There is a first time for everything. Even cliches. And both of these things, beginnings and banalities, frighten me more than death–if my behavior over the past decade or so is any testament. The very thought of producing something that could at any point be perceived as uninteresting, overdone, misguided, or elementary, has nine times out of ten left me frozen with anxiety. Which is why I am almost a decade into my creative career and only now publishing a professional portfolio.

On slower days, which are plentiful in the world of freelance, I regularly imagine presenting myself and my work to the world and saying, "Hey! This is what I think I have to offer," and being answered with contention, or worse, indifference. Even the act of writing this very rough, very casual blog post, pulses dread through my nervous system. I wouldn't say I've spent much time in my adult life longing for affirmation, but I have spent countless hours imagining the opposite, and consequently I know all too well how to be a stain on a couch, a puddle on the floor, an unwavering reflection in a mirror.

Though this website most definitely marks a change in my fear, or my response to it, I can't say that I've overcome anything. I can only say that I've gotten busier, more caught up in the race–my own race. I have less time now to consider my self-worth, or to dispute it. Which isn't to say I've begun to ignore that critical introspective fraction of me. I still meet with him most days, for lunch or a nightcap. But I no longer stay when he insists we enjoy one more cup of coffee together. I let him know that I've made appointments with diligence and discipline, and I let myself know that canceling those is no longer an option.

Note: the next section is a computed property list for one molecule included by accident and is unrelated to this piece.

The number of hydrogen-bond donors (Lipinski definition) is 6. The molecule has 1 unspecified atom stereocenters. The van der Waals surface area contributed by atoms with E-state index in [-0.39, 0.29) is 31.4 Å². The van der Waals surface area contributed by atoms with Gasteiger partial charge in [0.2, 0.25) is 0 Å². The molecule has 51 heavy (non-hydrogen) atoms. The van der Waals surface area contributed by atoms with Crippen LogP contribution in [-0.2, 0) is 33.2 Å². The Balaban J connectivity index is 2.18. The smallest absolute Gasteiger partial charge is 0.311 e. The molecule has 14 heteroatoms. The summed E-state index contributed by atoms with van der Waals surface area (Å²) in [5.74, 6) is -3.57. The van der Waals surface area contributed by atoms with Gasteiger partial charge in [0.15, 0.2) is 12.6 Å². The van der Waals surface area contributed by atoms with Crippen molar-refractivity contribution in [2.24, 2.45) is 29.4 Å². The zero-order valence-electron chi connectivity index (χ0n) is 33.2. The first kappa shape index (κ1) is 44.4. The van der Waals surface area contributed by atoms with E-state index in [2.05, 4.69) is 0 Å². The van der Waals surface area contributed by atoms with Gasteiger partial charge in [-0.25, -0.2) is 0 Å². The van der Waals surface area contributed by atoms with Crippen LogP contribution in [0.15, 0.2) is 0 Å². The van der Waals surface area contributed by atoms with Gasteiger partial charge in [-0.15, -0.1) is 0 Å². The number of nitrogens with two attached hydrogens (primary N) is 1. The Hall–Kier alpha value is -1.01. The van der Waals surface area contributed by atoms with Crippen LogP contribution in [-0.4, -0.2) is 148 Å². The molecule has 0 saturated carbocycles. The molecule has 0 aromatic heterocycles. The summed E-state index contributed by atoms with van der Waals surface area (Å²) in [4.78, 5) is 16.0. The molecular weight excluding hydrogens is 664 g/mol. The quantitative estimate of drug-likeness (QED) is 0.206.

Now I'm here, on my date with tenacity, taking what little free time I currently have to improvise a blog post, to fill out this site, and to get the wheels spinning again. It's a thick, muddy process, and I'm finding myself repetitively going back to the top and rereading what is already there, what I already know. The blinking cursor, and the infinite–and infinitely changeable–white space that follows waits to be fed. It still leaves me frozen, staring, thinking about moving forward, but not about how to do it. 

As much as I would love to finish this post with some final words of inspiration or understandable arch or bow tie that provides you, the reader, with the feeling of catharsis or encouragement or whatever it is you may rightfully feel you deserve for giving this your time and attention, the most important thing for me right now is to put the final period on the final sentence in the final paragraph of this initial post and click "Publish." This is where I will leave you, not walking away from another incomplete effort in the hopes of some day returning with augmentations, but sharing with you the beginnings of a broader effort to finish what I start, because endings, I was unwilling to admit earlier, frighten me just as much as beginnings.

And with that, here are a few photos of places and moments that have left me spooked, nervous, or filled with an existential dread. Two dimensional artifacts, and four dimensional coordinates to things that scare me.